The human smile is highly variable in both its form and the social contexts in which it is displayed. A social-functional account identifies three distinct smile expressions defined in terms of their effects on the perceiver: reward smiles reinforce desired behavior; affiliation smiles invite and maintain social bonds; and dominance smiles manage hierarchical relationships. Mathematical modeling uncovers the appearance of the smiles, and both human and Bayesian classifiers validate these distinctions. New findings link laughter to reward, affiliation, and dominance, and research suggests that these functions of smiles are recognized across cultures. Taken together, this evidence suggests that the smile can be productively investigated according to how it assists the smiler in meeting the challenges and opportunities inherent in human social living.From the text:
Extant research on smiles, as well as the descriptions of play, threat, and submissive expressions in primates, provide some hints about the possible stereotypical appearances of reward, affiliation, and dominance smiles. In humans, a data-driven approach was recently used to investigate the dynamic patterns that convey each of the three social-functional smile meanings to receivers. The researchers combined computer graphics and psychophysics to model the facial movements – or, action units (AUs) – that, in combination with the zygomaticus major, are perceived to communicate reward, affiliation, and dominance. Specifically, on each of 2400 trials, bilateral or unilateral zygomaticus major plus a random sample of between one and four other facial AUs were selected from a set of 36. The dynamic movement of each AU was determined by randomly specifying values of each of six temporal parameters. The facial animation was then presented on one of eight face identities. Participants rated the extent to which each animation matched their personal understanding of a display signaling reward, affiliation, or dominance.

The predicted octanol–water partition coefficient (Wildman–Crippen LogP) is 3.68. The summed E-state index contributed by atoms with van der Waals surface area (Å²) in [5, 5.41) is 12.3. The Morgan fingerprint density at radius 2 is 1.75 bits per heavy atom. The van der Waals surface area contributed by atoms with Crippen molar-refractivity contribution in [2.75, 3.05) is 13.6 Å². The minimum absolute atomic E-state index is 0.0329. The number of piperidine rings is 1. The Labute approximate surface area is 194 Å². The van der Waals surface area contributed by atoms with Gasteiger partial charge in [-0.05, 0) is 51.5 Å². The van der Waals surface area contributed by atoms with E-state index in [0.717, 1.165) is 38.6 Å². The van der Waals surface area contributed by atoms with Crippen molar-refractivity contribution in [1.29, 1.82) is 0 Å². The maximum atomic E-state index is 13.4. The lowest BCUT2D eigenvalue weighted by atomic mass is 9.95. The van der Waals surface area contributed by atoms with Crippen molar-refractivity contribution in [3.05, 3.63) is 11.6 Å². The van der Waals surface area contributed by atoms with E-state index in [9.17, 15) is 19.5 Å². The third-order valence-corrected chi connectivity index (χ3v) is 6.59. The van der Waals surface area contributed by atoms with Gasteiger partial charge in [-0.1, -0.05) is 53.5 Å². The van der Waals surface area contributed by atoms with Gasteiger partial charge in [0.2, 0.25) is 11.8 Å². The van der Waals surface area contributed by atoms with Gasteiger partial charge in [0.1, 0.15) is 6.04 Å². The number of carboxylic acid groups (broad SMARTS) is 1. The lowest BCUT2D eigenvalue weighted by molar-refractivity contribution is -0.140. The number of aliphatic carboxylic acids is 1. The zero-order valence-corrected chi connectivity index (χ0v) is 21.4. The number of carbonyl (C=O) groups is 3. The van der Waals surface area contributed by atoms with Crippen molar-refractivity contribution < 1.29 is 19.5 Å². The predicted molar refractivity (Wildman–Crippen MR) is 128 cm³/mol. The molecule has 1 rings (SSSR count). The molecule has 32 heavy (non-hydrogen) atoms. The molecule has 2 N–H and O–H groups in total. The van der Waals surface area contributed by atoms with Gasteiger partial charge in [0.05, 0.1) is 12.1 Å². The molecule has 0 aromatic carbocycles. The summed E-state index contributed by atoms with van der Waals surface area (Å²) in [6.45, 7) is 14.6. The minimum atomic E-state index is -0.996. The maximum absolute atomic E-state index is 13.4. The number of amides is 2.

Methods of reverse correlation were used to quantify facial movements that predicted the ratings. Results showed that eyebrow flashes – involving the inner and outer brow raiser – and symmetry of contraction of the zygomaticus major were rated as rewarding by participants. In addition to the facial actions that signaled reward, ratings of affiliation were predicted by activation of the lip pressor; one of the smile control movements. Finally, faces that displayed unilateral, asymmetrical activation of zygomaticus major and AUs known to be related to disgust including the nose wrinkler and upper lip raiser were perceived as more dominant.
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